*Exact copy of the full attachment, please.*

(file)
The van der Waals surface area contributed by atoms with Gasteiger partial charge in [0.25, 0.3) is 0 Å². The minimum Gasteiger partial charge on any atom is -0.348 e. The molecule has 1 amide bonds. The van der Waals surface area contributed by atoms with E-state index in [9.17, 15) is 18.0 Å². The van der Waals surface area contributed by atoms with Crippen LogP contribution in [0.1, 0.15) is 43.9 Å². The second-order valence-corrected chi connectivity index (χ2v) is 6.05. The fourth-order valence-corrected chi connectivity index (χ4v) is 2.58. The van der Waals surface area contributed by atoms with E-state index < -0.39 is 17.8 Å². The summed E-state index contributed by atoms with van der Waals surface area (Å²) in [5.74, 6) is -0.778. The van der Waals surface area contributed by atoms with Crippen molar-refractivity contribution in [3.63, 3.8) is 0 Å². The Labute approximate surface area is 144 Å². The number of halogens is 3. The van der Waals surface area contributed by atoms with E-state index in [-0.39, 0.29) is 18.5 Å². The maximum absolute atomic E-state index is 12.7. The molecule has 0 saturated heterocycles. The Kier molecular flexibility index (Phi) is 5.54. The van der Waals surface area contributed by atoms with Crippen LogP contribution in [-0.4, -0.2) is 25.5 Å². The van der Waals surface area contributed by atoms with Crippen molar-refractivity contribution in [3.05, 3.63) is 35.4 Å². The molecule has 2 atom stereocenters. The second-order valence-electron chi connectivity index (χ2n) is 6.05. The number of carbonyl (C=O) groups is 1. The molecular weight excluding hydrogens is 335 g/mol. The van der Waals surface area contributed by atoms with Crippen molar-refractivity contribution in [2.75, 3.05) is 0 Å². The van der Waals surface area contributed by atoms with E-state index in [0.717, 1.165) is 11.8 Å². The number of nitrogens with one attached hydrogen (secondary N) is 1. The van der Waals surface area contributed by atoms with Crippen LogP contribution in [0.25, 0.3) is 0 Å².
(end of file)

The van der Waals surface area contributed by atoms with Gasteiger partial charge in [0.25, 0.3) is 0 Å². The minimum Gasteiger partial charge on any atom is -0.348 e. The molecule has 1 amide bonds. The van der Waals surface area contributed by atoms with E-state index in [9.17, 15) is 18.0 Å². The van der Waals surface area contributed by atoms with Crippen LogP contribution in [0.1, 0.15) is 43.9 Å². The second-order valence-corrected chi connectivity index (χ2v) is 6.05. The fourth-order valence-corrected chi connectivity index (χ4v) is 2.58. The van der Waals surface area contributed by atoms with E-state index < -0.39 is 17.8 Å². The summed E-state index contributed by atoms with van der Waals surface area (Å²) in [5.74, 6) is -0.778. The van der Waals surface area contributed by atoms with Crippen molar-refractivity contribution in [3.63, 3.8) is 0 Å². The Labute approximate surface area is 144 Å². The number of halogens is 3. The van der Waals surface area contributed by atoms with E-state index in [-0.39, 0.29) is 18.5 Å². The maximum absolute atomic E-state index is 12.7. The molecule has 0 saturated heterocycles. The Kier molecular flexibility index (Phi) is 5.54. The van der Waals surface area contributed by atoms with Crippen LogP contribution in [-0.4, -0.2) is 25.5 Å². The van der Waals surface area contributed by atoms with Crippen molar-refractivity contribution in [3.05, 3.63) is 35.4 Å². The molecule has 2 atom stereocenters. The second-order valence-electron chi connectivity index (χ2n) is 6.05. The number of carbonyl (C=O) groups is 1. The molecular weight excluding hydrogens is 335 g/mol. The van der Waals surface area contributed by atoms with Crippen molar-refractivity contribution in [2.75, 3.05) is 0 Å². The van der Waals surface area contributed by atoms with E-state index in [0.717, 1.165) is 11.8 Å². The number of nitrogens with one attached hydrogen (secondary N) is 1. The van der Waals surface area contributed by atoms with Crippen LogP contribution in [0.25, 0.3) is 0 Å².